• In Name, enter ROAMRESEARCH_USER
  • In Value, enter your Roam account email address
  • Click on Add secret.

Click on New Secret again (see above).

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  • In Name, enter ROAMRESEARCH_PASSWORD
  • In Value, fill in your Roam account password
  • Click on Add secret.

When you’ve finished this is what your Secrets page should look like this:

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Step 4: Creating a GitHub Action to run the backup process

Now you need to set up an Action so that the backup process runs. In the top navigation bar of your repository, click on Actions:

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b) in the window that opens, click on the set up a workflow yourself link:

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You will then see code for main.yml. Select all the existing code and delete it:

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In a new browser tab or window, go to this page and copy the code:

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Go back to your GitHub repository and paste the code in the main.yml window:

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Click on Start commit and then Commit new file:

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Your screen should now look like this:

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Your Roam database backup should now run hourly. You can change the time periods by altering the following code cron: "0 * * * *". Please do a search for information about the cron function if you would like to do this.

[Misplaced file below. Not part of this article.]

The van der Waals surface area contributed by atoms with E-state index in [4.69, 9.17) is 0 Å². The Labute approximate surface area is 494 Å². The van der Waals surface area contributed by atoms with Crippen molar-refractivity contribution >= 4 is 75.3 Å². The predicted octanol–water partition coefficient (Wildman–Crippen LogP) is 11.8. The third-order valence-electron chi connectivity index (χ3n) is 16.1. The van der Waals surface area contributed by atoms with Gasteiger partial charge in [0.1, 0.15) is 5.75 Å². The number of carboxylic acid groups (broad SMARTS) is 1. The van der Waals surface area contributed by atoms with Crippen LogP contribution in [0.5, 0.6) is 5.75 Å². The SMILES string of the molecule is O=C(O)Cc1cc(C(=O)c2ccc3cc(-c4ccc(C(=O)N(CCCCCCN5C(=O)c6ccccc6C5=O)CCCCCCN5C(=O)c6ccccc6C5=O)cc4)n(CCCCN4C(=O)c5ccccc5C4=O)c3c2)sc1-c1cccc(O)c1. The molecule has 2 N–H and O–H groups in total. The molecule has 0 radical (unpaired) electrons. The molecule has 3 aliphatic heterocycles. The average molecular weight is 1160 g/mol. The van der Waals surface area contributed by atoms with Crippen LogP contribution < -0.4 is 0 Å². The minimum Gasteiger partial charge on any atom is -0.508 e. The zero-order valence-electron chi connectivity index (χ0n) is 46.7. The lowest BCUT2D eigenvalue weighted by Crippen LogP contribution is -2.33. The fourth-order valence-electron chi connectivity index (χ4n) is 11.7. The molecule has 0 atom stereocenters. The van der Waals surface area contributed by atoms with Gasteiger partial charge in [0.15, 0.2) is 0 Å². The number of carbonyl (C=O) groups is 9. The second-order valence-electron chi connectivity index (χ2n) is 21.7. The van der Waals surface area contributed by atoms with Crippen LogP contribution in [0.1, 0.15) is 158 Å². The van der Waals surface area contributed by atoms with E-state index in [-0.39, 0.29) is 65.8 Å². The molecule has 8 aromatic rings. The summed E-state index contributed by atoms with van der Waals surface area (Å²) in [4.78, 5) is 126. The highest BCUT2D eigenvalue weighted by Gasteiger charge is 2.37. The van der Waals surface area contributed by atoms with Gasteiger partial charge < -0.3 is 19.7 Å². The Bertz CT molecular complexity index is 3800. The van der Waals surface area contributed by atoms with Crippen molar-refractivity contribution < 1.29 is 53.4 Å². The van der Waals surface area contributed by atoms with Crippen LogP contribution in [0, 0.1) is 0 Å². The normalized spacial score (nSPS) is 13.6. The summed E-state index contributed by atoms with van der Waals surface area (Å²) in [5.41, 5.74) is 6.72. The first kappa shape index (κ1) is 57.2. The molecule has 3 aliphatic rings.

Step 5: Verification of process

If you go back to the Actions tab a few hours after you have set the workflow up, you will see that the Roam Research backup process has been actioned:

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Occasionally, you may get emails from GitHub saying that a backup run has failed. There is nothing to worry about unless you are getting these continually. In that case, you should investigate further.

Step 6: Accessing your backups

Viewing your backups on GitHub

If you go to the code tab, you will see three backup directories:

  • formatted
  • json
  • markdown

The formatted directory includes markdown files of individual Roam pages with clickable links to other pages:

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However, there seems to be a limit of 1,000 pages for viewing. So, if you have more than 1,000 pages, you will need to download the backup to view them:
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Downloading your current backup

To download your current backup, click on the green Code button in the Code tab and then click on Download ZIP in the dropdown. You can then save the file to your hard drive.

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Downloading previous backups

To download a previous backup, click on the commits link in the Code tab. It is not obvious it is a link until you hover your mouse over it. (Obviously the number of commits recorded here will depend on how long you have been doing the backups.)

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Find the particular backup you want to download and click on angle brackets:

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Click on the green Code button and then click on Download ZIP in the dropdown: